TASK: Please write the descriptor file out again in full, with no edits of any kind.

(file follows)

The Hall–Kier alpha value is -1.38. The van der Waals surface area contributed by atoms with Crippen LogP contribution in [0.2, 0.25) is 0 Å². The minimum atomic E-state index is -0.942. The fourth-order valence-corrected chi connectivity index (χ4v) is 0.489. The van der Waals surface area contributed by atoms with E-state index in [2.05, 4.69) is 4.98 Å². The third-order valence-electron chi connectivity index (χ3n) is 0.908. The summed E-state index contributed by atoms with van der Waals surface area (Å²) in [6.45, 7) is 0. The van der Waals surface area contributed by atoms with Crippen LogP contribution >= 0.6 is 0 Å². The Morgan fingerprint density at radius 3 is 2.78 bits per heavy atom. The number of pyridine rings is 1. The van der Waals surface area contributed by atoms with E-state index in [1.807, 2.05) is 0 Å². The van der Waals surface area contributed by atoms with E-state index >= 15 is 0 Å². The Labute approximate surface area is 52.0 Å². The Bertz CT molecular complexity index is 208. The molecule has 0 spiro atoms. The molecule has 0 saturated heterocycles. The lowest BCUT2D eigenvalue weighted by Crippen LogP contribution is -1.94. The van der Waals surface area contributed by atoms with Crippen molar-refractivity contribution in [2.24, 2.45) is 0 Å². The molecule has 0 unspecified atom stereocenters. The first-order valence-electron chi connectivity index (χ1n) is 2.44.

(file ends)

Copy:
The Hall–Kier alpha value is -1.38. The van der Waals surface area contributed by atoms with Crippen LogP contribution in [0.2, 0.25) is 0 Å². The minimum atomic E-state index is -0.942. The fourth-order valence-corrected chi connectivity index (χ4v) is 0.489. The van der Waals surface area contributed by atoms with E-state index in [2.05, 4.69) is 4.98 Å². The third-order valence-electron chi connectivity index (χ3n) is 0.908. The summed E-state index contributed by atoms with van der Waals surface area (Å²) in [6.45, 7) is 0. The van der Waals surface area contributed by atoms with Crippen LogP contribution >= 0.6 is 0 Å². The Morgan fingerprint density at radius 3 is 2.78 bits per heavy atom. The number of pyridine rings is 1. The van der Waals surface area contributed by atoms with E-state index in [1.807, 2.05) is 0 Å². The van der Waals surface area contributed by atoms with E-state index >= 15 is 0 Å². The Labute approximate surface area is 52.0 Å². The Bertz CT molecular complexity index is 208. The molecule has 0 spiro atoms. The molecule has 0 saturated heterocycles. The lowest BCUT2D eigenvalue weighted by Crippen LogP contribution is -1.94. The van der Waals surface area contributed by atoms with Crippen molar-refractivity contribution in [2.24, 2.45) is 0 Å². The molecule has 0 unspecified atom stereocenters. The first-order valence-electron chi connectivity index (χ1n) is 2.44.